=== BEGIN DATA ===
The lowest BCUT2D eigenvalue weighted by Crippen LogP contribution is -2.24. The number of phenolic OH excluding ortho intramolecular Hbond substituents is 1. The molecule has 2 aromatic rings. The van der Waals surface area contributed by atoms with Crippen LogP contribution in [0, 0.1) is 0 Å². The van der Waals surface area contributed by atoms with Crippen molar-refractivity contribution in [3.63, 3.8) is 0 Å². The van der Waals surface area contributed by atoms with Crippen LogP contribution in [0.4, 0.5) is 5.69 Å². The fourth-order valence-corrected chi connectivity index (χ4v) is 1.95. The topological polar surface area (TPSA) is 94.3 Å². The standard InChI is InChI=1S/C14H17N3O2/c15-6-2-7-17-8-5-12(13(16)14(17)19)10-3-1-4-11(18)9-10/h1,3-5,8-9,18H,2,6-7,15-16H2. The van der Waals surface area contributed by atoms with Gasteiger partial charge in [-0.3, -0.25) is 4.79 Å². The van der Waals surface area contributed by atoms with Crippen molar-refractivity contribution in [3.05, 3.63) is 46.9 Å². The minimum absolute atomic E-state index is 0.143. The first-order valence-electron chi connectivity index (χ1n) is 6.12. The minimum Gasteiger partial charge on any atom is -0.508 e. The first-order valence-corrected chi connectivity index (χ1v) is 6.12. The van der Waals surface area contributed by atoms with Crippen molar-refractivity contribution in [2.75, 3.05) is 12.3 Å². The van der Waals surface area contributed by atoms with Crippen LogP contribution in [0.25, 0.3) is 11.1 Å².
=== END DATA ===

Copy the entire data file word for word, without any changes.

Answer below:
The lowest BCUT2D eigenvalue weighted by Crippen LogP contribution is -2.24. The number of phenolic OH excluding ortho intramolecular Hbond substituents is 1. The molecule has 2 aromatic rings. The van der Waals surface area contributed by atoms with Crippen LogP contribution in [0, 0.1) is 0 Å². The van der Waals surface area contributed by atoms with Crippen molar-refractivity contribution in [3.63, 3.8) is 0 Å². The van der Waals surface area contributed by atoms with Crippen LogP contribution in [0.4, 0.5) is 5.69 Å². The fourth-order valence-corrected chi connectivity index (χ4v) is 1.95. The topological polar surface area (TPSA) is 94.3 Å². The standard InChI is InChI=1S/C14H17N3O2/c15-6-2-7-17-8-5-12(13(16)14(17)19)10-3-1-4-11(18)9-10/h1,3-5,8-9,18H,2,6-7,15-16H2. The van der Waals surface area contributed by atoms with Gasteiger partial charge in [-0.3, -0.25) is 4.79 Å². The van der Waals surface area contributed by atoms with Crippen molar-refractivity contribution in [3.05, 3.63) is 46.9 Å². The minimum absolute atomic E-state index is 0.143. The first-order valence-electron chi connectivity index (χ1n) is 6.12. The minimum Gasteiger partial charge on any atom is -0.508 e. The first-order valence-corrected chi connectivity index (χ1v) is 6.12. The van der Waals surface area contributed by atoms with Crippen molar-refractivity contribution in [2.75, 3.05) is 12.3 Å². The van der Waals surface area contributed by atoms with Crippen LogP contribution in [0.25, 0.3) is 11.1 Å².